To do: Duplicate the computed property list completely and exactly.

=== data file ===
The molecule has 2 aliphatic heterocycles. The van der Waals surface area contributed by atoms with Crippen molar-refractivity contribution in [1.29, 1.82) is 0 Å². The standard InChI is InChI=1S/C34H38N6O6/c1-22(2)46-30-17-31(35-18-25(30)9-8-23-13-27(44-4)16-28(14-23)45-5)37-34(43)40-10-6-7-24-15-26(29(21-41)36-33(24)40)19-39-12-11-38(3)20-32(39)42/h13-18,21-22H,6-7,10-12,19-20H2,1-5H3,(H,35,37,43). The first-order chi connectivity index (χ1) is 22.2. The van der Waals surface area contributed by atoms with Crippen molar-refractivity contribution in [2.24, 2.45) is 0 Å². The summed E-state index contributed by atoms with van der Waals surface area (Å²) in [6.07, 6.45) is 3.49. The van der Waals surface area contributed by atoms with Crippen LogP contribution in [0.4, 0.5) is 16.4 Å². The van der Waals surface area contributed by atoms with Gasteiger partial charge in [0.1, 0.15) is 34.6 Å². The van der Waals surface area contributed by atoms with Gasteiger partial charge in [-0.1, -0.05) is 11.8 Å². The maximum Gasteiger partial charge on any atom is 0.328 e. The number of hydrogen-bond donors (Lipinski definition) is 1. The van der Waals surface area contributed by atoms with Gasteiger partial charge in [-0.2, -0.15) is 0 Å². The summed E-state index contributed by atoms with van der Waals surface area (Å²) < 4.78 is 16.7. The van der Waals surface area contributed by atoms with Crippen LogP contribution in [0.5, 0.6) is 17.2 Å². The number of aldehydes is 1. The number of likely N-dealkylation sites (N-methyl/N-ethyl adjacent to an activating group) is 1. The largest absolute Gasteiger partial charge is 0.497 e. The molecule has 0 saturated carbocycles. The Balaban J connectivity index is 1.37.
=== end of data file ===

The molecule has 2 aliphatic heterocycles. The van der Waals surface area contributed by atoms with Crippen molar-refractivity contribution in [1.29, 1.82) is 0 Å². The standard InChI is InChI=1S/C34H38N6O6/c1-22(2)46-30-17-31(35-18-25(30)9-8-23-13-27(44-4)16-28(14-23)45-5)37-34(43)40-10-6-7-24-15-26(29(21-41)36-33(24)40)19-39-12-11-38(3)20-32(39)42/h13-18,21-22H,6-7,10-12,19-20H2,1-5H3,(H,35,37,43). The first-order chi connectivity index (χ1) is 22.2. The van der Waals surface area contributed by atoms with Crippen molar-refractivity contribution in [2.24, 2.45) is 0 Å². The summed E-state index contributed by atoms with van der Waals surface area (Å²) in [6.07, 6.45) is 3.49. The van der Waals surface area contributed by atoms with Crippen LogP contribution in [0.4, 0.5) is 16.4 Å². The van der Waals surface area contributed by atoms with Gasteiger partial charge in [0.1, 0.15) is 34.6 Å². The van der Waals surface area contributed by atoms with Gasteiger partial charge in [-0.1, -0.05) is 11.8 Å². The maximum Gasteiger partial charge on any atom is 0.328 e. The number of hydrogen-bond donors (Lipinski definition) is 1. The van der Waals surface area contributed by atoms with Gasteiger partial charge in [-0.2, -0.15) is 0 Å². The summed E-state index contributed by atoms with van der Waals surface area (Å²) < 4.78 is 16.7. The van der Waals surface area contributed by atoms with Crippen LogP contribution in [0.5, 0.6) is 17.2 Å². The number of aldehydes is 1. The number of likely N-dealkylation sites (N-methyl/N-ethyl adjacent to an activating group) is 1. The largest absolute Gasteiger partial charge is 0.497 e. The molecule has 0 saturated carbocycles. The Balaban J connectivity index is 1.37.